Much the same thing happened on Tuesday afternoon. Edmonton-Riverview MLA Kevin Taft introduced a motion concerning the Alberta Health Act, attempting to strike out a contentious paragraph of the bill. Again, it was too complicated for the likes of people like me, but as Taft put it, “the remarkable intent and effect of this particular paragraph is, in our view, to put the minister and the health advocate and any employee or agent of either of them above the normal law.”

Serious stuff, I guess. But again, the result was a couple of hours of debate, almost entirely from opposition members. Only Dave Hancock, the very smart (and not afraid to let everyone know) minister of education as around to swat the amendment around, although for the most part he was content to just throw in shouted asides.

The amendment, of course, was defeated, and a couple of hours of time was frittered away. If you ever wonder why I couldn’t stand being in the legislature, this is why: all talk, no action. But good on the Liberals, Wildrose and NDP for doing their jobs.

Passion and posturing in the Legislature.

I’ll say this for Ed Stelmach — the guy has all the political instincts of a squirrel.

Wednesday’s QP was an example of Stelmach at his worst.

Liberal leader David Swann was asking some very pointed questions about long term care.

“The Premier likes to talk about not splitting up senior couples when they need long-term care, but the much bigger problem we’re hearing about is three people squeezed like sardines into rooms built for two,” Swann stated. “We’re not talking about the remand centre here; we’re talking about our public health system. To the Premier. It’s become common practice in Alberta Hospitals today to squeeze three patients into rooms built for two. Is the Premier aware of this? How does he justify it?”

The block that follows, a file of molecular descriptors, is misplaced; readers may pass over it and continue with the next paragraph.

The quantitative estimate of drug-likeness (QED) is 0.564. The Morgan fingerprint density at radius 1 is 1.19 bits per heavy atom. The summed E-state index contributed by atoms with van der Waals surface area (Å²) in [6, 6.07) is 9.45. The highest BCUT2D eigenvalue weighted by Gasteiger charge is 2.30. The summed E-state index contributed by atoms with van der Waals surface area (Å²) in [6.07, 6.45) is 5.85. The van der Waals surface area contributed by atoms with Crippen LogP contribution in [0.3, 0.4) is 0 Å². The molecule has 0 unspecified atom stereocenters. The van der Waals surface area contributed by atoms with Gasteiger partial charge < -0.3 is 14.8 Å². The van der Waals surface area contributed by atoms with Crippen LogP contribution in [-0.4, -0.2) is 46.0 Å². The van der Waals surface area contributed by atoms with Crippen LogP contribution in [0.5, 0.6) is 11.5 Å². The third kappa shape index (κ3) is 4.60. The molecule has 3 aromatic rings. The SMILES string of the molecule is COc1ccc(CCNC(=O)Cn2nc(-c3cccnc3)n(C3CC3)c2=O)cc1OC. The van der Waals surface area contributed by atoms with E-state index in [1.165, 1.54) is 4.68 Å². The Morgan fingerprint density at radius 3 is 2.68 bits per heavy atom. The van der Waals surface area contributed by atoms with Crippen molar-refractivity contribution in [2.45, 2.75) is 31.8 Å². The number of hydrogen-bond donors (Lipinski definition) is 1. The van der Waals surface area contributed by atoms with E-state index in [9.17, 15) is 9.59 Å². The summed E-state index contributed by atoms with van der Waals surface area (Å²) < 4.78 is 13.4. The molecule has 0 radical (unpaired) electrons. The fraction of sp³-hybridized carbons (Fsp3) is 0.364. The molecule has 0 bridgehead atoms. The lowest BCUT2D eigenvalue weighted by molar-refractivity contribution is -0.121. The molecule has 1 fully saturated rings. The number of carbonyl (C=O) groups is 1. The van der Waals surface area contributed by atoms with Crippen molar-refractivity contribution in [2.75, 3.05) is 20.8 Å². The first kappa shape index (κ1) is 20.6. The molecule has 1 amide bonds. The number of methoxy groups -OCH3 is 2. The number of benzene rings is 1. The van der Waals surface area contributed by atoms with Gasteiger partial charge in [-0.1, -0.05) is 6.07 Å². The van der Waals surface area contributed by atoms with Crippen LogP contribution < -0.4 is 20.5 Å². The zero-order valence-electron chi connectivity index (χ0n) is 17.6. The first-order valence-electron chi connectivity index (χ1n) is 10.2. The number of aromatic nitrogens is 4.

Anyone with an ounce of political savvy would have expressed regret at the situation, vowed to repair the system, blah blah blah. But not our Eddie.

Mr. Speaker,” Stelmach stammered, “a bit of an irony here because when we were attempting originally to move patients from Alberta Hospital, from multiple patients in one room to a facility that gave individuals their private bedrooms, more green space, better accommodations, that party opposed it. Now they’re saying that, well, that’s not the right thing to do.”

Well, that got Edmonton-Riverview Liberal MLA Kevin Taft, former leader of the party, genuinely livid.  Here’s what was said right after Stelmach’s answer:

Dr. Taft: Oh, come on, Ed.

Mr. Stelmach: Well, they’ll have to decide where they stand on this particular issue.

Dr. Taft: You know perfectly well that in acute-care rooms people are squeezed in three to a two-person room.

The Speaker: The hon. leader.

Dr. Swann: Mr. Speaker . . .

Dr. Taft: Don’t evade these life-and-death issues so badly.

The Speaker: Hon. leader, would you just tap the hon. Member for Edmonton-Riverview on the shoulder? You have the floor.

Dr. Taft: It’s offensive. This Premier is offensive.

The Speaker: The hon. leader has the floor.

Dr. Taft: He’s offensive to the people of Alberta.

The Speaker: The hon. leader has the floor. Edmonton-Riverview, if you want to take over, you go and fight that out behind these doors, but the hon. Leader of the Official Opposition has the floor.

This exchange, along with Pope Kenneth The Infallible’s snippy little cheap shot, really riled up Swann.

The Premier continues to dismiss these issues and talk around the issue rather than addressing the question. Albertans are not fooled. This Energy minister is the cause of the problems in the health care system today. Unbelievable. His arrogance and incompetence created such suffering in this province, and he sits over there and laughs. You should be ashamed of yourself. Why don’t you staff the beds that are needed so that we stop this squeezing of three patients into two-bed rooms?”